Picture this. A man, his wife, and their daughter sitting quietly at a dinner table, enjoying a McDonald’s meal together. The daughter asks the mother if she can try a fry, and the mother gives her one, and the little girl loves it. To me, this ad was the most innocent and inoffensive piece of media I have seen in years. To me, there’s nothing political here. Just a family enjoying a meal together. But leave it to the American Social Media Scene on X to find something sinister here. After all, the prevailing view on X is that families equal fascists, or something ridiculous like that.
See the ad without commentary here.
In the Bizarro World we live in, the ad was attacked as being anti-trans, and white supremacist (despite the family being Japanese). Some complaints even leveled accusations at McDonald’s of promoting pedophilia, as if a traditional nuclear family is a greater danger to a child than drag shows with drag queens dancing around almost naked. It’s a strange argument to make, but one need only do a cursory examination of X this week to see a wide array of attacks against this ad from the bizarre to the completely unhinged.
To be fair there are also a lot of people defending the ad, as well as people mocking people for defending the ad. But to me, that there’s even a conflict over something so innocuous is an indication of just how far we in the West have fallen. No doubt the traditional family is under attack. We’ve seen it bashed by our institutions of education. We’ve seen the media prop up activist groups who list getting rid of the traditional family as one of their objectives (as did BLM and Antifa). Movies these days can’t portray a stable, happy family. Fathers in particular are portrayed as being abusive, negligent, fat, stupid drunkards. No doubt the message from our institutions has been, “You will be happier if you eschew traditional families.”
But are people happier? The deepest sorrow in my life is that my wife and I have been unable to have children, through no fault of our own. I see an ad like this and it reminds me of what is missing. But not in a bad way. In twenty years we have had eight miscarriages, and no successful pregnancies. But we are still happy when our friends and family announce new additions to their family. It doesn’t hurt my wife and I to see an ad like this, rather it gives us a moment of joy to see what might have been. And may yet be, as we still cling to hope.
But when I look at those who have chosen to embrace the alternative, the rejection of marriage, in particular, I do not see happiness. Instead, YouTube and Til Tok and X are cluttered with angry, lonely feminists and MIGTOW (Men going their own way) flinging ridiculous accusations at each other and blaming each other for their own misery. Women don’t want to marry, because all men are misogynistic patriarchs, while men don’t want to marry because women will just divorce them anyway and take the kids and half his stuff. Both groups are equally miserable.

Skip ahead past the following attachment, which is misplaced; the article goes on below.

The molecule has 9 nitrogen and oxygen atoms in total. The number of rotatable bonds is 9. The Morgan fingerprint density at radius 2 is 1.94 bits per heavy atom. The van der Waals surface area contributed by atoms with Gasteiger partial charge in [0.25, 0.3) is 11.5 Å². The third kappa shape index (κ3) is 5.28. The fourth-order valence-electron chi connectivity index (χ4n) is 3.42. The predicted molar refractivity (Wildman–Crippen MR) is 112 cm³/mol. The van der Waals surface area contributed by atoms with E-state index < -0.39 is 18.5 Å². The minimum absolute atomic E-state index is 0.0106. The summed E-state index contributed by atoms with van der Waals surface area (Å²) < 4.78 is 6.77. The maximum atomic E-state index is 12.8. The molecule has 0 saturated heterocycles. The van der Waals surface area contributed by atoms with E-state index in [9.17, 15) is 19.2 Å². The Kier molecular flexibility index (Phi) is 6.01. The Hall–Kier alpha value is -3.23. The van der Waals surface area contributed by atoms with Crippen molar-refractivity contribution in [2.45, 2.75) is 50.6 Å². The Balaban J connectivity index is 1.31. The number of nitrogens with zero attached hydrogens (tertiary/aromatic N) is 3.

And let’s be honest, the people who participate in LGBTQ activism online also do not project happiness. Beneath the veneer of the smiles is a deep misery that compels their activism because something is missing, and they just can’t put their finger on it. And so they point their fingers at phantom ists and phobes, because it’s easier to blame external sources for misery than to look within.
Celebrities get married and then divorced on a dime. Do they look happier after the fact? Or do those celebrities who reject the family fall into misery’s net as well? We see many celebrities turn to promiscuity and drugs to mask their loneliness, but let’s not kid ourselves… most celebrities we see who reject family life are miserable people. Meanwhile, the few celebrities who embrace it, like Chris Pratt, are happy. (You will notice that X, YouTube, and TikTok also hate Chris Pratt. Could it be envy for what he has and they do not? I wonder…)
Being without children has been a source of sorrow for my wife and I. But at least we have each other to console one another. Having this beautiful Texas gal to wrap my arms around has given me a great deal of comfort. She is there for me through life’s toughest moments, and I am for her. And our marriage hasn’t been easy. It is a challenge, but the key to it is to want it bad enough that you care about your partner’s happiness. There is an old saying, happy wife, happy life. The reverse is true as well. When both partners center themselves on each other, happiness ensues.
We know many people who have successful marriages. They’re the type of people the media never tells you about, but they exist. The husband makes it a point to cherish his wife and help with the kids. The wife makes it a point to cherish her husband and help with the kids. At the end of the week, everyone is tired, but they’re happy. And in that happiness, they have quiet moments, moments like the McDonald’s ad, where two tired parents share a quiet meal with the greatest treasure in their life.
Perhaps the real reason that some Westerners hate this commercial is because it reminds them of what they gave up in pursuit of their activism.